The Roots of Altruism

Matthieu Ricard, A monk of the Nyingma order, based at the Shechen Tenni Dargyeling Monastery in Nepal

Co-sponsored by the Tibetan Studies Initiative and Project Compassion. Is true altruism possible? A significant number of psychologists, theoreticians of evolution, and economists believe that selfishness can be tracked behind any action that appears to be altruistic. But there is also a large body of evidence showing that pure altruism, the genuine wish to benefit others and the corresponding behavior, is an integral part of human nature. Buddhism's analysis of the nature of mind indicates, not only that altruistic love and compassion are natural qualities of human nature, but that they can be cultivated to a much greater extent through mind training. Questions and answers follow the talk. Matthieu Ricard, a monk of the Nyingma order, based at the Shechen Tenni Dargyeling Monastery in Nepal, is well known as an author, photographer, and lecturer. His published works include The Monk and the Philosopher: A Father and Son Discuss the Meaning of Life (2000, with Jean-Francois Revel); Journey to Enlightenment: The Life and World of Khyentse Rinpoche (1996); The Buddhist Himalayas (2002); Monk Dancers of Tibet (2003); Tibet: An Inner Journey (2007); Motionless Journey: From a Hermitage in the Himalayas (2008); and Bhutan: The Land of Serenity (2009). Among his many interests and commitments, Dr. Ricard, who holds a doctorate in biochemistry from the Institut Pasteur, is a board member of the Mind and Life Institute and advises on neuroscientific research into spiritual and contemplative states. Information on Matthieu Ricard's work can be found at and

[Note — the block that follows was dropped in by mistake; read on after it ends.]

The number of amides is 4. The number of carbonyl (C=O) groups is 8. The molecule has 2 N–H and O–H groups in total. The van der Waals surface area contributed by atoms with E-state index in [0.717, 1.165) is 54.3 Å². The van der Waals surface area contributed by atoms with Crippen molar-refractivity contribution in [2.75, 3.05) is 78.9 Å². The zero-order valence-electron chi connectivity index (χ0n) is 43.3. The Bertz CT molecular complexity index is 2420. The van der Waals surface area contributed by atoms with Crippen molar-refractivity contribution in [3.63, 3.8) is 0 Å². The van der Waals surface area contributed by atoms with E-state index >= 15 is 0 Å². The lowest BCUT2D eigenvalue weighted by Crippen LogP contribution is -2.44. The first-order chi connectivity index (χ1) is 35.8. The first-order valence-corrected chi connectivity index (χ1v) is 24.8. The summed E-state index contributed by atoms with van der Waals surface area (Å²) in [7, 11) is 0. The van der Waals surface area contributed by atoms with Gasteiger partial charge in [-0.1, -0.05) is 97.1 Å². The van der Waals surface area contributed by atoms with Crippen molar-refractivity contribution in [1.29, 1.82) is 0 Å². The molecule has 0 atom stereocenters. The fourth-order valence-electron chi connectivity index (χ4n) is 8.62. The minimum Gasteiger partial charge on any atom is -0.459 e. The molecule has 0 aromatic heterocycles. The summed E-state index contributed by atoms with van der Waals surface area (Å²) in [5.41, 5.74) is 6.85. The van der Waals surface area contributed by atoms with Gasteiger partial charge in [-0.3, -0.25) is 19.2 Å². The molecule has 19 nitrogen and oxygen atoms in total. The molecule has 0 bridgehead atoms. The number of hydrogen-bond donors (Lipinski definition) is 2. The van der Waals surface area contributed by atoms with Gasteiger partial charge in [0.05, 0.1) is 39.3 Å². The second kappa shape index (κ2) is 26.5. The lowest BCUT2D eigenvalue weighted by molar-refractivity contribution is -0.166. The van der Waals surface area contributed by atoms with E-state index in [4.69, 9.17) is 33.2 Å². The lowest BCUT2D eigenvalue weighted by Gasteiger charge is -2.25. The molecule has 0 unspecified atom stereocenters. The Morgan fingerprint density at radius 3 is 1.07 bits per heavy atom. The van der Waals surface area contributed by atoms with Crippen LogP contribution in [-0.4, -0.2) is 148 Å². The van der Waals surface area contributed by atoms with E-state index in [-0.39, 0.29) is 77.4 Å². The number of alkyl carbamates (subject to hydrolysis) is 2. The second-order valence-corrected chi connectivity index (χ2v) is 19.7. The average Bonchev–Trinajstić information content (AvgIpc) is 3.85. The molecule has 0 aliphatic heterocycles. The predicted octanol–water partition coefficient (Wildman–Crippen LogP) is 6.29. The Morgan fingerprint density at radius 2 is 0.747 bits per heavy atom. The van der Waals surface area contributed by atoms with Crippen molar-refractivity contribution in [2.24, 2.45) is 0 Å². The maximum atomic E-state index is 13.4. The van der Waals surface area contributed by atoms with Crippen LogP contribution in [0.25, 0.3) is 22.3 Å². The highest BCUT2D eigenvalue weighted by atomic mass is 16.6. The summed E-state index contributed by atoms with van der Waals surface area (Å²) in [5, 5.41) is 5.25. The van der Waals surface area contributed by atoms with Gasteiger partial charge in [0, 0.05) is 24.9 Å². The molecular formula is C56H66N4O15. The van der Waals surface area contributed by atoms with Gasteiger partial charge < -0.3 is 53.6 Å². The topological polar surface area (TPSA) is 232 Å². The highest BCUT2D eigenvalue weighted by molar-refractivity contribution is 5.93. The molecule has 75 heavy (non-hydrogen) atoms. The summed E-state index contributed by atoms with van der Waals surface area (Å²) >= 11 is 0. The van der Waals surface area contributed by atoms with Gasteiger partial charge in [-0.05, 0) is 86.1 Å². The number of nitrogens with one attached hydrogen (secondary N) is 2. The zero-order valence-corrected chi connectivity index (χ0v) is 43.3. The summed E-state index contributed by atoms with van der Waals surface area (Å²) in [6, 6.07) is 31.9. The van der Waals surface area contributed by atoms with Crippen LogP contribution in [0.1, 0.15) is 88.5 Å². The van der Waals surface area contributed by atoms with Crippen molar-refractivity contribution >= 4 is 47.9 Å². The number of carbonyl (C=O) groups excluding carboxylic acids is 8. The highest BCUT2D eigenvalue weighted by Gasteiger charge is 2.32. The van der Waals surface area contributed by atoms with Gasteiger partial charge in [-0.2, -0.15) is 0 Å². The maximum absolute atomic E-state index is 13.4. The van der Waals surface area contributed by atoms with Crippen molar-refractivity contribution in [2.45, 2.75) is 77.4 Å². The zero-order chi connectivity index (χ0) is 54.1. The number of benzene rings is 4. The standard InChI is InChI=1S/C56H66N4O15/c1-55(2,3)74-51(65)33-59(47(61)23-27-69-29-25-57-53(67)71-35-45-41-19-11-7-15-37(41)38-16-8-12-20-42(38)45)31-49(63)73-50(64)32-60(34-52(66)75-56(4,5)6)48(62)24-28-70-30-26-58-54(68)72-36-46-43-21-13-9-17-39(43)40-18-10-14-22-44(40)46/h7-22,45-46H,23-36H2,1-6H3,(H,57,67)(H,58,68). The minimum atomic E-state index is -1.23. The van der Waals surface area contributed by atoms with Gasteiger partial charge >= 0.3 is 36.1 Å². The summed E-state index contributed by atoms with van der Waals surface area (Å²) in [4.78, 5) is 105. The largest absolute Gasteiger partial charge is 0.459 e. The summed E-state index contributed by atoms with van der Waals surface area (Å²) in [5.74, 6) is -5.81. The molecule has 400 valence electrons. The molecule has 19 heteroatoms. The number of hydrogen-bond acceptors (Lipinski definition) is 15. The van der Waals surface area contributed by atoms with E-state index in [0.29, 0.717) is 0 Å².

Tuesday, October 13, 2009 | 7:30 pm — 9:00 pm
McCaw Hall, Arrillaga Alumni Center, 326 Galvez Street

Ho Center for Buddhist Studies at Stanford